“The truth will set you free.” This was the theme of Jake Heggie and Terrence McNally’s compelling opera “Dead Man Walking.” Based on a true story, “Dead Man Walking” is about a man, Joseph De Rocher, who committed a heinous crime. Sentenced to the death penalty after being convicted of rape and murder, Joseph writes to Sister Helen PreJean asking her to visit him in prison and become his spiritual advisor.
Everything from the orchestra, masterfully led by Michael Christie, to the simple staging and light cues were all to help you focus on the subject material; forgiveness.
The opera opened up on a horrifying rape scene. Artistic director Francesca Zambello deemed it necessary to show the evil act without question that Joseph De Rocher is guilty. This beginning scene is not suitable for children and was difficult to watch. However, we see the unyielding compassion from Sister Helen, played by Mezzo Soprano Kate Lindsey, as she continues to visit Joseph, played by Baritone Michael Mayes, and talk to him about the need for confession and forgiveness. Kate Lindsey made her Washington National Opera debut with this role. Her strong performance helped her through the difficult role with both vocal stamina and emotional tact. Mayes, a tall and muscled singer, had a voice as strong as he looked. He guided us through his burdened and conflicted character making us hate him and forgive him in our own way.
The mother of Joseph, Mrs. De Rocher, played by world-renowned Mezzo-Soprano Susan Graham, brought tears to the eyes when she sang of her love for her son. Any mother could relate to her plea for her son’s pardon. The warm tone in her voice was a comfort that only a mother could give. Graham has a special connection to this opera as she originated the role of Sister Helen PreJean in the opera’s world premiere in 2000.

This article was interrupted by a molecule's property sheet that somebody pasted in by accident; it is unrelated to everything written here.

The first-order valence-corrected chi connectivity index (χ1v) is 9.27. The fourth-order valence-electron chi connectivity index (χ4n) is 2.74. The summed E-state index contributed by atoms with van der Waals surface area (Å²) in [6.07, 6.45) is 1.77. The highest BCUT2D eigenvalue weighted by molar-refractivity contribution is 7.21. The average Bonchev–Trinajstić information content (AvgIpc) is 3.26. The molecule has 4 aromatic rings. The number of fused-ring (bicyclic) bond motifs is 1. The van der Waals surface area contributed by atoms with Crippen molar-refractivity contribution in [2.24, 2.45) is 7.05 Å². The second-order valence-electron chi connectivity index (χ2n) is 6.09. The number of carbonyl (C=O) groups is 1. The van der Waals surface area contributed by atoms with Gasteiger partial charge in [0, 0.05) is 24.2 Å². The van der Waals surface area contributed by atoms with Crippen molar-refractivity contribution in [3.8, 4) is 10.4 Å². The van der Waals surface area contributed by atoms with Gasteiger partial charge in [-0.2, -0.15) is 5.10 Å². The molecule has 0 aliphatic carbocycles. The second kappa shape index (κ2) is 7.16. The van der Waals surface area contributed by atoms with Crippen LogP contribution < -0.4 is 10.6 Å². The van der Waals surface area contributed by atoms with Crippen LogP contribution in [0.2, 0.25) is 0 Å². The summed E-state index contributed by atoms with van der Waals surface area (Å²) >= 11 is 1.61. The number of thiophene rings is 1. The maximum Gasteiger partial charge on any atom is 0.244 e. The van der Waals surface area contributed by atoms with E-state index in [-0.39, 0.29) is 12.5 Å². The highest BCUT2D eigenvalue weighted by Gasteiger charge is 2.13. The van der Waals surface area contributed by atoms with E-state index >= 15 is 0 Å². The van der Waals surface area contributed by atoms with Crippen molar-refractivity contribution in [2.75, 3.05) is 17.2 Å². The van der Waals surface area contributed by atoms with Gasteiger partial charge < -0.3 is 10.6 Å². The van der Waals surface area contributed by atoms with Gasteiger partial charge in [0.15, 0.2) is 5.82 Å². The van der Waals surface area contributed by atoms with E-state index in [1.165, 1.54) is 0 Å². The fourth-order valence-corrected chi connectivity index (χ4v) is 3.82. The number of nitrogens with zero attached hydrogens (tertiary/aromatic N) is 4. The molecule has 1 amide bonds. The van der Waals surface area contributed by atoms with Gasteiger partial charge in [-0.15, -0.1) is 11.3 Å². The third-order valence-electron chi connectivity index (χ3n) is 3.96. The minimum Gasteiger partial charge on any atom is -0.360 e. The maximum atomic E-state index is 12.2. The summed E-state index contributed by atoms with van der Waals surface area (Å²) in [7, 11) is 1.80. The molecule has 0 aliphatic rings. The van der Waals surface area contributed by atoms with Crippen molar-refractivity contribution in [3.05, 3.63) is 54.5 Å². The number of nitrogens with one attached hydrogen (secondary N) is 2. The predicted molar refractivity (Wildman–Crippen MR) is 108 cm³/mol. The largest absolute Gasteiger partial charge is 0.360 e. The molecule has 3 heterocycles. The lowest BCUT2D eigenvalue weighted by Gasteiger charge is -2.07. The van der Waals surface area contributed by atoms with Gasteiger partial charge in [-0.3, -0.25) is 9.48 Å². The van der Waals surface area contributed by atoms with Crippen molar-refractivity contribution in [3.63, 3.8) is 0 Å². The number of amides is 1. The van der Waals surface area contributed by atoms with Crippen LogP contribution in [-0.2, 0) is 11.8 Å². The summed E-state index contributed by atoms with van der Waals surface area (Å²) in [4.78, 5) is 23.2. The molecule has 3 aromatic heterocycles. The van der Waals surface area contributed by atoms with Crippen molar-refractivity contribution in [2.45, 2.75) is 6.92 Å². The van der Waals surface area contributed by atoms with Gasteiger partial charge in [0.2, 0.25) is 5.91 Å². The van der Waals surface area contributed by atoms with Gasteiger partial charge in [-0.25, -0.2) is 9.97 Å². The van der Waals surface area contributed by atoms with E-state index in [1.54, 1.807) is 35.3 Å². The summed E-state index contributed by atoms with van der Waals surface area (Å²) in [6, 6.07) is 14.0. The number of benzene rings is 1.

This opera had no need for colorful sets. Everything from the orchestra, masterfully led by Michael Christie, to the simple staging and light cues were all to help you focus on the subject material; forgiveness. Joseph did a horrible thing, but as we see him interact with his mother and Sister Helen we see how he is not just a convicted criminal but a child who is loved by God.
There are many sides to this story. Sister Helen just wants to be there for Joseph, yet gains the burden of being accused of helping a rapist and murderer. Joseph’s mother who loves her son, and does not want to hear the truth of what he did. The parents of the two teenagers who want to see justice happen for some relief, and Joseph who is afraid to die and also afraid to admit his guilt.
The Washington National Opera’s opening night of “Dead Man Walking” was a tremendous success. In attendance was composer Jake Heggie and librettist, Terrence McNally, as well as Sister Helen PreJean herself who took the last bow of the evening to unending applause.
Running Time: Approximately 2 hours and 45 minutes long including one 25 minute intermission. Sung in English with English subtitles.
Advisory: Adult situations and sung in English with English subtitles.
“Dead Man Walking” plays through March 11, 2017, at the Washington National Opera performing at the Kennedy Center Opera House – 2700 F Street, NW, in Washington, DC. For tickets, call the box office at (202) 467-4600, or go online.